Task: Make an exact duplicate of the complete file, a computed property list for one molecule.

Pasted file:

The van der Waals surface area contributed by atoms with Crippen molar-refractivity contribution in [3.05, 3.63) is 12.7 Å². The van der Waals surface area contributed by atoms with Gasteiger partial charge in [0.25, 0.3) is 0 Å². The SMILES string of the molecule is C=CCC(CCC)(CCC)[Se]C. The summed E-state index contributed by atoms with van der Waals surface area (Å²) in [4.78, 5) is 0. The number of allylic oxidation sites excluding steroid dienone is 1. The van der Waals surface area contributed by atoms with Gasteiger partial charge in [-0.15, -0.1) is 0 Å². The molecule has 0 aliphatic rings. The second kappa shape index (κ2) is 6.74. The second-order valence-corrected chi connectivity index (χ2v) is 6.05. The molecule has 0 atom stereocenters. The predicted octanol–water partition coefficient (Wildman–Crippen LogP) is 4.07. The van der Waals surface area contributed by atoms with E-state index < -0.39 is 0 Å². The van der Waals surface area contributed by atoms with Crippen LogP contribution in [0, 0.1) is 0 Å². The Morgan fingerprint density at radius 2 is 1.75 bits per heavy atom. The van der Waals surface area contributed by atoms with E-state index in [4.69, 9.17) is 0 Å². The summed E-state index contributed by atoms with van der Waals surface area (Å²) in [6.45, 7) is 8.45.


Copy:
The van der Waals surface area contributed by atoms with Crippen molar-refractivity contribution in [3.05, 3.63) is 12.7 Å². The van der Waals surface area contributed by atoms with Gasteiger partial charge in [0.25, 0.3) is 0 Å². The SMILES string of the molecule is C=CCC(CCC)(CCC)[Se]C. The summed E-state index contributed by atoms with van der Waals surface area (Å²) in [4.78, 5) is 0. The number of allylic oxidation sites excluding steroid dienone is 1. The van der Waals surface area contributed by atoms with Gasteiger partial charge in [-0.15, -0.1) is 0 Å². The molecule has 0 aliphatic rings. The second kappa shape index (κ2) is 6.74. The second-order valence-corrected chi connectivity index (χ2v) is 6.05. The molecule has 0 atom stereocenters. The predicted octanol–water partition coefficient (Wildman–Crippen LogP) is 4.07. The van der Waals surface area contributed by atoms with E-state index < -0.39 is 0 Å². The van der Waals surface area contributed by atoms with Crippen LogP contribution in [0, 0.1) is 0 Å². The Morgan fingerprint density at radius 2 is 1.75 bits per heavy atom. The van der Waals surface area contributed by atoms with E-state index in [4.69, 9.17) is 0 Å². The summed E-state index contributed by atoms with van der Waals surface area (Å²) in [6.45, 7) is 8.45.